For many people, 120 and 80 are just simple numbers. On the other hand, for the 1 billion people worldwide dealing with hypertension, those numbers represent the goal of ideal health.
Doctors become concerned when an individual’s blood pressure rises above 120/80. At that point, the increased pressure in the arteries can start to cause serious damage all over the body.
But can high blood pressure and the damage is can cause be stopped? The answer may be a little bit more complicated than a simple yes or no. Hypertension is influenced by several criteria. Some of these factors can be controlled by lifestyle management, but others are out of reach.
What You Can’t Control
The risk for high blood pressure naturally goes up as we age. Men over the age of 45 and women over the age of 55 are most likely to be diagnosed with hypertension. And because cardiovascular diseasae is the leading cause of death amoung women, developing hypertension during menopause should be considered an early warning sign that you should speak with your doctor.
High blood pressure is more prevalent among African-Americans. In fact, nearly 40 percent of this population group has the disease. Researchers have also noted that African-Americans develop high blood pressure much sooner in life than other racial groups.
To date, scientists have identified 29 genetic variations that play a role in blood pressure regulation. Having just one or two family members with a history of hypertension means that you’re two-times more likely to have the condition.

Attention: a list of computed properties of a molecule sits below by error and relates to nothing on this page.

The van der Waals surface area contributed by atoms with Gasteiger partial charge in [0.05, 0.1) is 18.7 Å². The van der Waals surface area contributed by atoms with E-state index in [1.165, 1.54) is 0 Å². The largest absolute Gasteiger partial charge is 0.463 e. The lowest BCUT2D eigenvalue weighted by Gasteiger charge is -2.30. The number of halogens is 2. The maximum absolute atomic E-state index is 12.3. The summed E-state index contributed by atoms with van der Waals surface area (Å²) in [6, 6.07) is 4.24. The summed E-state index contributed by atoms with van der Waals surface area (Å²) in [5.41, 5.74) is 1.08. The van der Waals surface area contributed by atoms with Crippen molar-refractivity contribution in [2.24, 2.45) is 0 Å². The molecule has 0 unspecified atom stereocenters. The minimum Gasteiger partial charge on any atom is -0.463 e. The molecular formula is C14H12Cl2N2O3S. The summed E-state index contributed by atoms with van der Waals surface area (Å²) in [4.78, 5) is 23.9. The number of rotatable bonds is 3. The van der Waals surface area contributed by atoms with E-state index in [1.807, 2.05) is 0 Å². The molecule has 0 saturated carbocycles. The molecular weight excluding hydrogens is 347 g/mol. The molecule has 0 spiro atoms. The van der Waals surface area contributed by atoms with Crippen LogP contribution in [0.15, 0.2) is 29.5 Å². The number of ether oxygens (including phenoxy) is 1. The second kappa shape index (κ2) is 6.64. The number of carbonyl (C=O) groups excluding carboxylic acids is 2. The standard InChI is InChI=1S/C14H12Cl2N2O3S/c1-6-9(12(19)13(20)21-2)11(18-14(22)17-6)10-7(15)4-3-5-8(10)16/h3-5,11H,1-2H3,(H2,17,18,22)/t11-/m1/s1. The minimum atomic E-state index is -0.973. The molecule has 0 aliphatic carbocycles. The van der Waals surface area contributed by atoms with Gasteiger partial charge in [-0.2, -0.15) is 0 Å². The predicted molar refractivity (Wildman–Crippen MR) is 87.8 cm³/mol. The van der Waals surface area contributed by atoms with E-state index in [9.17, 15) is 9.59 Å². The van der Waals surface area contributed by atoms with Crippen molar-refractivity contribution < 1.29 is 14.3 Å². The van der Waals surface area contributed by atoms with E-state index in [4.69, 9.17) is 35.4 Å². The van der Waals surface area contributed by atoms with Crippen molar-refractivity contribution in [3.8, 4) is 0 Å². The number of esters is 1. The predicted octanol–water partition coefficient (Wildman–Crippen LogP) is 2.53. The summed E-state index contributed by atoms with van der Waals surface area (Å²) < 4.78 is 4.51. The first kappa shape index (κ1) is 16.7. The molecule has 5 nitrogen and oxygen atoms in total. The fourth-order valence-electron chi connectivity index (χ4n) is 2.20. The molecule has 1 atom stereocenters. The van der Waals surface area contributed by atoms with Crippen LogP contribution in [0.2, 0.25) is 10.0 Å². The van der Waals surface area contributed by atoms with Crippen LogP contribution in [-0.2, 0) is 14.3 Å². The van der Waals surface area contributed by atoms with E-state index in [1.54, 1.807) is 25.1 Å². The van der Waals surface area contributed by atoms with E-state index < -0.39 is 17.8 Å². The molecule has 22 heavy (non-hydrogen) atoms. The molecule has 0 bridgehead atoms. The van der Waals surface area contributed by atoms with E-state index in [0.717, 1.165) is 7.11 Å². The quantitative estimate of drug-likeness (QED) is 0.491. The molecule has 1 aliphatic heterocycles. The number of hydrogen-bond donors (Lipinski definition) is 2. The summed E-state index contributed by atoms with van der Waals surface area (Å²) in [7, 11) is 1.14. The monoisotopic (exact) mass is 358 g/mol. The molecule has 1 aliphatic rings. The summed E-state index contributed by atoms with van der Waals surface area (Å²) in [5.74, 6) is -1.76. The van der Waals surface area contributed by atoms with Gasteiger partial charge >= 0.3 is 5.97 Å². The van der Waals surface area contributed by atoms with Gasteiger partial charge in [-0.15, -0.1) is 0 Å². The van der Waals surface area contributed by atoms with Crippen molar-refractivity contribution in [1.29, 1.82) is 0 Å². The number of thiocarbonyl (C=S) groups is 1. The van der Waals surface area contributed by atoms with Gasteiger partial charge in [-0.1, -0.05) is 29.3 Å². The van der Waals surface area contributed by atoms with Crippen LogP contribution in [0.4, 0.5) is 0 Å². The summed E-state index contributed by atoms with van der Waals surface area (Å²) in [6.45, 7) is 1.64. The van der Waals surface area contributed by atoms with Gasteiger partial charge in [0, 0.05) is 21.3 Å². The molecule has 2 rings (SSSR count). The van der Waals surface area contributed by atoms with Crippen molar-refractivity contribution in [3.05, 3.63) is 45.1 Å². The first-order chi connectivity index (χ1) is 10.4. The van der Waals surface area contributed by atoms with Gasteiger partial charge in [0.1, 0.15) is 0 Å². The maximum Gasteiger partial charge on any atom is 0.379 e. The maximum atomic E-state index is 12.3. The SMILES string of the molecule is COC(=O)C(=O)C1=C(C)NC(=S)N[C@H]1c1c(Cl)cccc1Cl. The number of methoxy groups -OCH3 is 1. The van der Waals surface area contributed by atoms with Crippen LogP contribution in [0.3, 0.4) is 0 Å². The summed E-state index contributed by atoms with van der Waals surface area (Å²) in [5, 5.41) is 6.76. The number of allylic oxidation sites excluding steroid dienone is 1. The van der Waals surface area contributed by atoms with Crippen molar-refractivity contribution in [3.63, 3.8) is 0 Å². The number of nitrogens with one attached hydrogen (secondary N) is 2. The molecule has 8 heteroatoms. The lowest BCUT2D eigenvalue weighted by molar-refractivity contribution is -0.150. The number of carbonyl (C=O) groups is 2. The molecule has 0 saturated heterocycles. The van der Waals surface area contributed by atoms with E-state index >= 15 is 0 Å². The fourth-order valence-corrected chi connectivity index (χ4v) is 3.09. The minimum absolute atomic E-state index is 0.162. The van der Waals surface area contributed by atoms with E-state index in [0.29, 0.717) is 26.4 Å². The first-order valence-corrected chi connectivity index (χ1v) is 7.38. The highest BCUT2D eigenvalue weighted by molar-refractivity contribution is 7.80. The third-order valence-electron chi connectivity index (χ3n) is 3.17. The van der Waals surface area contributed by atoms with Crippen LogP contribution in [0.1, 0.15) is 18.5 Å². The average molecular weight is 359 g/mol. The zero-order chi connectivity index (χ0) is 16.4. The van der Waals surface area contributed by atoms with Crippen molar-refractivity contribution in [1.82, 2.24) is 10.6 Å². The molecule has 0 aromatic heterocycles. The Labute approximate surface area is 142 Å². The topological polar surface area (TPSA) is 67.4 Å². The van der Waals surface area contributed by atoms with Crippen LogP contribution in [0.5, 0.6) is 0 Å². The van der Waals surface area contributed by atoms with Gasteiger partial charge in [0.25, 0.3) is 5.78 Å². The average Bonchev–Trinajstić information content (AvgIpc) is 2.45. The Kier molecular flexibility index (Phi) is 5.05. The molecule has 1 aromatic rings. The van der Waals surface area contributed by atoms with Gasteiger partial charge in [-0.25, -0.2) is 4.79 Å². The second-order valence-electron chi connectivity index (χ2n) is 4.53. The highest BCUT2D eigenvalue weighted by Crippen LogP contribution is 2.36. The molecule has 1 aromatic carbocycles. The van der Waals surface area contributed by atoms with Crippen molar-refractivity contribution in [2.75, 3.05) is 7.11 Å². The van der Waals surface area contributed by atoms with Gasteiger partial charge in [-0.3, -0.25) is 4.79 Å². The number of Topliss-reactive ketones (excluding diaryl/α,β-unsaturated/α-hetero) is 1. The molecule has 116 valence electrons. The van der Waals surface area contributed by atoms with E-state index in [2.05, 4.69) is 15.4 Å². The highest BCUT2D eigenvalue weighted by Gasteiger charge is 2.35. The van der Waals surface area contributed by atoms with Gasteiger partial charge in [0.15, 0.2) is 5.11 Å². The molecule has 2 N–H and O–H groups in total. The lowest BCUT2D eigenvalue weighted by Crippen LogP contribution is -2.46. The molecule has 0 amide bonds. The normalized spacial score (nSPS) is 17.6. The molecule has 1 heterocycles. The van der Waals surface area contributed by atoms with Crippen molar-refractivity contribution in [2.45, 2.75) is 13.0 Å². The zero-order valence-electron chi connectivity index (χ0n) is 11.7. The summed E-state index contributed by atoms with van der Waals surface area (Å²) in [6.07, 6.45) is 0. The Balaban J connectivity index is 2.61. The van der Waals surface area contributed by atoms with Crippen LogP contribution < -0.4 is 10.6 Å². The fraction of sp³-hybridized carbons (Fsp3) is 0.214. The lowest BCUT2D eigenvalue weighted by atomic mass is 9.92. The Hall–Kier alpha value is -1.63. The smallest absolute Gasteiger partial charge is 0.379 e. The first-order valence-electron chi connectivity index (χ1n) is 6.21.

While treating male-pattern balding will not help your high blood pressure, we discussed previously how blading may be a potential new genetic warning sign that you’re at a high heart-disease risk.
What You Can Control
Food intake plays a very important role in hypertension. You’ve most likely heard about the dangers of high sodium, but there are other nutrients that can actually help.
Potassium has shown to lessen the effects of excessive salt intake. The mineral balances out the fluids in the body and dilutes that extra sodium. Plus, it can help relax stiffened arteries.
Many researchers have been studying the effects of Vitamin D recently. There is some evidence to show that vitamin D deficiencies may lead to high blood pressure, but more research is needed to confirm the link.
2. Tobacco Use
The chemicals released from smoking cigarettes or chewing tobacco damage the lining of the arteries. They can also contribute to the hardening of the blood vessels.
The more you weigh, the more body tissue you have demanding blood from the heart. This leads to an increase in blood volume and that puts serious pressure on your arteries. Obesity can also lead to other conditions that put an increased strain on the heart and arteries: diabetes, high cholesterol, and others.
Losing weight can have a significant impact on blood pressure. In one study, participants who reported a 10 percent weight loss also had a 4.3/3.8 (systolic/diastolic) decrease in blood pressure.
Please visit our Hypertension Home Page for more information on how to control your blood pressure.
What factors have influenced your battle with hypertension?
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